Friday, March 01, 2013

Drools Rules in a Database, Take 2


Quite some time back, I wrote an article describing how I used Drools with database backed rules. Since Drools (version 2) did not support this at the time, I ended up writing some glue code that tied Commons Collections Predicates and Closures into Drools Rule Conditions and Consequences, then built my rules on top of that. It was for a proof of concept project which ultimately never materialized. Over the years, I've had requests for the code backing the article.

Fast forward 6 years, and I find myself trying to do something similar for an upcoming project. Time sure flies when you are having fun. Of course, by this time, Drools is up to version 5, and database backed rules is now natively supported, so its much easier this time round.

What I describe here is a small example I tried out to prove to myself that this will work before putting it into the main application. The example I use is part of a (machine generated) decision tree from Erik Siegel's book "Predictive Analytics", that predicts the risk of mortgage default, given factors such as loan amount, applicant income, etc. Machine generated or not, its a decision tree, and hence can be modeled as a set of rules, which is what I do here.

Rules in Drools (now called JBoss Rules) are written using the "when ${condition} then ${consequence}" pattern. In keeping with the pattern, our rules are also written into a single MySQL table, and the interesting data is contained in two columns: rule_cond (the condition) and rule_cons (the consequence). Here is the dump (edited for readability) of these columns for our toy application.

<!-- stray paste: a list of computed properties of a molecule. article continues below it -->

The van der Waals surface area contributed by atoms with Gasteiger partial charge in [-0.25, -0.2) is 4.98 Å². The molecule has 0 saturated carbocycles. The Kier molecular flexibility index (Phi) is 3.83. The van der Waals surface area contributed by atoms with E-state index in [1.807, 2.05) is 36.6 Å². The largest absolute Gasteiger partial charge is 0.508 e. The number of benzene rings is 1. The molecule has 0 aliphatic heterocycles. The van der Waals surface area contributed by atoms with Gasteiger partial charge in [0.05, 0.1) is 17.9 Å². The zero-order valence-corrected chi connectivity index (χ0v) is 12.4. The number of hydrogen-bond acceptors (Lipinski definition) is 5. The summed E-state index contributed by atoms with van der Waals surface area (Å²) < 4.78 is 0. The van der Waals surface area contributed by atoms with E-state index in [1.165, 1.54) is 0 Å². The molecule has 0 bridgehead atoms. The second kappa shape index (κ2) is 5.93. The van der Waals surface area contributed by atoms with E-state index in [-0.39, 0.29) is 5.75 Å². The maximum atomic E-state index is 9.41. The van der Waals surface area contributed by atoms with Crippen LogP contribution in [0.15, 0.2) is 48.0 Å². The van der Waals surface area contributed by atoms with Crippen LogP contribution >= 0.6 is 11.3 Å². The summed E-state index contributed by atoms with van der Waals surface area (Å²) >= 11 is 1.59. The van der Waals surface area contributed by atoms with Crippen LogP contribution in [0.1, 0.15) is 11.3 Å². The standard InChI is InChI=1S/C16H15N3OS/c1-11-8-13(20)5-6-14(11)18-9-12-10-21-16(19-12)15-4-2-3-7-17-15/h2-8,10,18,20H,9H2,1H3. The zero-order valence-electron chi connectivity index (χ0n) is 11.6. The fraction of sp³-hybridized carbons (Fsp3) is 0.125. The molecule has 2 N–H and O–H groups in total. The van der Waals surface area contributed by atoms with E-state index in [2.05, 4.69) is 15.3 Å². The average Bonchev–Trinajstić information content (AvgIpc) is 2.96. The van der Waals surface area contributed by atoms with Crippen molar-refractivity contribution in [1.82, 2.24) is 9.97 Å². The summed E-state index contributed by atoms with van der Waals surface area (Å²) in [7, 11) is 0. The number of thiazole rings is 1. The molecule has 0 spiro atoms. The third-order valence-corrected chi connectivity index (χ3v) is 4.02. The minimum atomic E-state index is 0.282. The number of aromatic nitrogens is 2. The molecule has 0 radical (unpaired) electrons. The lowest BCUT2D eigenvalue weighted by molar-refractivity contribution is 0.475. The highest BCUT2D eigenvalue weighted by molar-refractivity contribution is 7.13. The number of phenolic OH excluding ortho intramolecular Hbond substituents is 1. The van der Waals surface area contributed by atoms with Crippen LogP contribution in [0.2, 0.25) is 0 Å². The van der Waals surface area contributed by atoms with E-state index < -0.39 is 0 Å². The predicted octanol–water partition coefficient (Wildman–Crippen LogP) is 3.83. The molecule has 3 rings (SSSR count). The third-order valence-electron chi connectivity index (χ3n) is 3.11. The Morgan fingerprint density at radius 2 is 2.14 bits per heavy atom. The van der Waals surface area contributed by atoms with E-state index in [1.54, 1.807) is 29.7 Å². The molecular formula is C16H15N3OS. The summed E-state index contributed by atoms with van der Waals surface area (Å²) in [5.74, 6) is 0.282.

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mysql> select rule_cond, rule_cons from mort_rules order by rule_name;
+---------------------------------------+------------------------------------+
| rule_cond                             | rule_cons                          |
+---------------------------------------+------------------------------------+
| interestRate < 7.94 &&                | setRisk(kcontext, $mortgage, 2.6)  |
|   applicantIncome < 78223             |                                    |
+---------------------------------------+------------------------------------+
| interestRate < 7.19 &&                | setRisk(kcontext, $mortgage, 3.4   |
|   applicantIncome >= 78223            |                                    |
+---------------------------------------+------------------------------------+
| interestRate >= 7.19 &&               | setRisk(kcontext, $mortgage, 9.1)  |
|   interestRate < 7.94 &&              |                                    |
|   applicantIncome >= 78223            |                                    |
+---------------------------------------+------------------------------------+
| interestRate >= 7.94 &&               | setRisk(kcontext, $mortgage, 8.1)  |
|   mortgageAmount < 67751 &&           |                                    |
|   loanToValue < 87.4                  |                                    |
+---------------------------------------+------------------------------------+
| interestRate >= 7.94 &&               | setRisk(kcontext, $mortgage, 8.5)  |
|   mortgageAmount < 182926 &&          |                                    |
|   mortgageAmount >= 67751 &&          |                                    |
|   loanToValue < 87.4 &&               |                                    |
|   interestRate < 8.69 &&              |                                    |
|   isCondo == 1                        |                                    |
+---------------------------------------+------------------------------------+
| interestRate >= 7.94 &&               | setRisk(kcontext, $mortgage, 16.3) |
|   mortgageAmount < 182926 &&          |                                    |